The automation of paid work has received significant attention in recent years, but the use of technology to aid with housework and caregiving has largely gone unnoticed.
My interest in this topic stems from my work on gender inequality and the division of labour within households. I believe that new technologies have the potential to address current social issues such as gender inequality in household work. However, I am also concerned that digitalization and automation of domestic tasks may exacerbate social and economic inequalities in unforeseen ways. Introducing more digital technologies into homes may also result in erosion of privacy beyond what we have witnessed thus far. For instance, as people view their homes as a place to unwind and relax, they may inadvertently record themselves with their new smart devices while engaging in activities they would prefer to keep private. In another example, households often comprise multiple individuals, and certain household members, such as children, may not be able to give their consent for domestic technologies to collect data about them. Nonetheless, such information may be collected anyway.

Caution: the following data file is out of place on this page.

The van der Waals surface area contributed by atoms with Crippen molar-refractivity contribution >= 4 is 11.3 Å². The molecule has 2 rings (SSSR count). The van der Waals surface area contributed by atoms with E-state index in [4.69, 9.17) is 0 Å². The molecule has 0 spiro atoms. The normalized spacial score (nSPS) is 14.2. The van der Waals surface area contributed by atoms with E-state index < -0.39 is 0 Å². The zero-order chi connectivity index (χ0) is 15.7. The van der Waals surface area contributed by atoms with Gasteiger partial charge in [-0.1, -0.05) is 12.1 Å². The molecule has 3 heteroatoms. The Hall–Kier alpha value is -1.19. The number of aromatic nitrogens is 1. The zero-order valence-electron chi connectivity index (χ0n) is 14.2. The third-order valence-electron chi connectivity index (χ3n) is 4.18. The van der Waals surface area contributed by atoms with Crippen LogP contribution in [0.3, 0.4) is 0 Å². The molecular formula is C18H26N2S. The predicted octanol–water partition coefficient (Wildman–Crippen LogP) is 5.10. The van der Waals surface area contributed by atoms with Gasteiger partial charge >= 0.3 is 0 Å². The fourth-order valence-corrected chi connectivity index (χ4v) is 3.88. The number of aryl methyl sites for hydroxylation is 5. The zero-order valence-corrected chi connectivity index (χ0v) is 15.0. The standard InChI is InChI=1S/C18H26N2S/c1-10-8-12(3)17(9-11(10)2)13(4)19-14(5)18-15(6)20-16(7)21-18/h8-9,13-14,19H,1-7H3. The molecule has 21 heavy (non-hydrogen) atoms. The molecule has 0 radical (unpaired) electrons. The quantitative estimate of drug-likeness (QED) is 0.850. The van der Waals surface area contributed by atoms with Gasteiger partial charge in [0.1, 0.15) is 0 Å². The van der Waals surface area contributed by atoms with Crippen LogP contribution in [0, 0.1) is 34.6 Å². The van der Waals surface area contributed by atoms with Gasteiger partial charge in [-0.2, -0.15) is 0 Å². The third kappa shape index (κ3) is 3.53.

I became a sociologist after spending a year in Japan which I loved, but also felt perpetually puzzled by the ways my friends made momentous decisions about their lives, such as what to study, where to work and who to date. This puzzlement turned into a decision to study Sociology at Oxford University to better understand the role of social structures in personal lives. Having received my DPhil from Oxford I became a sociologist of the family analysing dating behaviours, marriage and childbearing choices, and how men and women share paid and unpaid work within families. Looking at the influence digital technologies have on domestic life seemed like a natural next step.
Find out more about the Domestic AI project.